Mutual funds                       $  16,339          $ 22,844          $  (6,505)           (28.5) %       $  53,635          $  70,395          $ (16,760)           (23.8) %
Variable annuities                    14,892            18,752             (3,860)           (20.6) %          46,961             55,247             (8,286)           (15.0) %
Insurance                              5,048             4,414                634             14.4  %          13,007             14,044             (1,037)            (7.4) %
General securities                     5,509             6,951             (1,442)           (20.7) %          18,675             17,511              1,164              6.6  %

Total commission revenue           $  41,788          $ 52,961          $ (11,173)           (21.1) %       $ 132,278          $ 157,197          $ (24,919)           (15.9) %

By type of commission:
Transaction-based                  $  17,868          $ 22,372          $  (4,504)           (20.1) %       $  56,373          $  65,815          $  (9,442)           (14.3) %
Trailing                              23,920            30,589             (6,669)           (21.8) %          75,905             91,382            (15,477)           (16.9) %
Total commission revenue           $  41,788          $ 52,961          $ (11,173)           (21.1) %       $ 132,278          $ 157,197          $ (24,919)           (15.9) %


As discussed in the sections above, the decline in transaction-based commission and trailing commission revenue for the periods shown in the above table was primarily due to unfavorable trading activity and financial market volatility. worldwide in the three and nine months ended September 30, 2022.

Asset-based income. Asset-based income primarily includes financial product manufacturer referral program fees, cash sweep programs, asset-based pension plan service fees and other asset-based income.


For the three and nine months ended September 30, 2022, compared to the three
and nine months ended September 30, 2021, asset-based revenue increased $15.5
million and $17.3 million, respectively. These increases were primarily due to
incremental cash sweep revenue of $16.9 million and $19.2 million during the
three and nine months ended September 30, 2022, respectively, driven by
increases in the federal funds rate. The increases in cash sweep revenue were
partially offset by reduced fees from sponsorship programs. Due to the timing of
rate increases and the non-linear nature of upside associated with these
increases, and with expectation of additional rate increases by the Federal
Reserve in 2022, cash sweep revenue is expected to continue to increase for the
remainder of the year.

Revenue from transactions and fees. Transaction and fee income primarily includes support fees charged to finance professionals, fees charged for executing certain transactions in client accounts and other fees related to services provided and other account fees, as generally set forth in agreements with finance professionals, clients, financial institutions and retirement. plan sponsors.


For the three and nine months ended September 30, 2022, compared to the three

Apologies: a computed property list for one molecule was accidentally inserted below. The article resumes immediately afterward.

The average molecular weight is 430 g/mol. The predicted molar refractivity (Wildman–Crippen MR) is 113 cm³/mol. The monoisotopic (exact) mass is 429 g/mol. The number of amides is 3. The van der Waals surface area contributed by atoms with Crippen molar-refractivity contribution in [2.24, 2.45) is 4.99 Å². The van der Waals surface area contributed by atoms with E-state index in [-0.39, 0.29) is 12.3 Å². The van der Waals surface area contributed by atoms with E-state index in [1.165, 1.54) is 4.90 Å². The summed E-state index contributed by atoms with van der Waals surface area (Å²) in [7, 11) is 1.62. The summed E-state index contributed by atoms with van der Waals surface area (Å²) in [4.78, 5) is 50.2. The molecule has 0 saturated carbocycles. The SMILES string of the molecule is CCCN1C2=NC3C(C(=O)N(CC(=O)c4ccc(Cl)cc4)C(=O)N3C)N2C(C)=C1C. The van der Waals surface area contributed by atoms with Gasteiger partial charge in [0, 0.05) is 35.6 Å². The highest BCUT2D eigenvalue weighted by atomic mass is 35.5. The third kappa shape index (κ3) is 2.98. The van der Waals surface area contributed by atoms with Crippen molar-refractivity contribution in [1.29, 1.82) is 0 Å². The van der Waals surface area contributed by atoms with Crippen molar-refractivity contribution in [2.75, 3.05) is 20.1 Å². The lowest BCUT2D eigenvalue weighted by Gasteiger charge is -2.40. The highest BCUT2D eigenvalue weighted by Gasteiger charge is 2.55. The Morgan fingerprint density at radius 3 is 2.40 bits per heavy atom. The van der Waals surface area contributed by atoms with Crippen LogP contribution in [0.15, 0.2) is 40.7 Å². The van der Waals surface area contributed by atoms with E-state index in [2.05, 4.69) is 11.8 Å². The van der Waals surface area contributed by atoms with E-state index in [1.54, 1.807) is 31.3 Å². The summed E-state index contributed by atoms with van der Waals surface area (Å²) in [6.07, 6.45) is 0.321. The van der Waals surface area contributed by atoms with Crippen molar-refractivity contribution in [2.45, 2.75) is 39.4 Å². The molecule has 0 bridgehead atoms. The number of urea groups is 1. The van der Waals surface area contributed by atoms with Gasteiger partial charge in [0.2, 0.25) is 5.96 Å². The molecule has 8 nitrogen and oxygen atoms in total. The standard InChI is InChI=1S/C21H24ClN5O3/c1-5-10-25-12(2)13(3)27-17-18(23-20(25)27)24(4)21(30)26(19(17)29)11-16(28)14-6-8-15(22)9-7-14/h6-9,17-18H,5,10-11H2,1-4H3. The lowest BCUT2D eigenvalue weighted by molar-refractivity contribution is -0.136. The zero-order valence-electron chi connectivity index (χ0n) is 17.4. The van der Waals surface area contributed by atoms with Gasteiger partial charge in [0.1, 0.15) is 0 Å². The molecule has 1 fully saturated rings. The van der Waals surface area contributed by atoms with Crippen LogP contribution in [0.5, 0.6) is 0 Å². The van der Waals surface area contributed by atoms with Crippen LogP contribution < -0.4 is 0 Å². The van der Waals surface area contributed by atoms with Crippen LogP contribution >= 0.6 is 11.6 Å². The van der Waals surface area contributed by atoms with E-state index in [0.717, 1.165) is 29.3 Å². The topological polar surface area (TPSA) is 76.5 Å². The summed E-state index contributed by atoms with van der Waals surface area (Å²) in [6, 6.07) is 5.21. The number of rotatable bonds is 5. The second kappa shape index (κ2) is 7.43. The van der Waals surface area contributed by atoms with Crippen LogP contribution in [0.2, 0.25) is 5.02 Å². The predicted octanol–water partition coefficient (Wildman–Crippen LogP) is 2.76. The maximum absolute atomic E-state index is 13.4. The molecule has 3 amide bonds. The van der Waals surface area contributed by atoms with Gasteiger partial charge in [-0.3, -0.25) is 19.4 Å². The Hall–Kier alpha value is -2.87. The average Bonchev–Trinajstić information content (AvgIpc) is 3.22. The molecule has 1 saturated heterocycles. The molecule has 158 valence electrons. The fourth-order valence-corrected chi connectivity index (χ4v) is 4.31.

and nine months ended September 30, 2021, transaction and fee revenue remained
relatively flat.

                      Blucora, Inc. | Q3 2022 Form 10-Q 26
--------------------------------------------------------------------------------
Tax Software
                                                                                                                      Nine Months Ended
($ in thousands)                    Three Months Ended September 30,                    Change                          September 30,                          Change
                                        2022                   2021               $                %               2022               2021                $                %
Revenue                          $         6,664           $   5,039          $ 1,625            32.2  %       $ 242,028          $ 220,848          $ 21,180             9.6  %
Operating income (loss)          $       (12,517)          $ (13,864)         $ 1,347             9.7  %       $  99,372          $ 100,472          $ (1,100)           (1.1) %
Segment margin                            (187.8)  %          (275.1) %                                             41.1  %            45.5  %


For the three months ended September 30, 2022, compared to the three months
ended September 30, 2021, Tax Software operating loss decreased $1.3 million due
to a $1.5 million increase in consumer revenue and relatively flat operating
expenses. Consumer revenue benefited from an increase in consumer e-files
associated with market share growth and the volume of customers that filed
extensions when compared to the prior year.

For the nine months ended September 30, 2022, compared to the nine months ended
September 30, 2021, Tax Software operating income decreased $1.1 million due to
the following factors:

•Tax Software revenue increased $21.2 million due to a $18.4 million increase in
consumer revenue and a $2.8 million increase in professional revenue. The growth
in revenue during the nine months ended September 30, 2022 was attributable to
higher average revenue per unit and growth in market share from favorable
customer retention and acquisition. These increases during the period were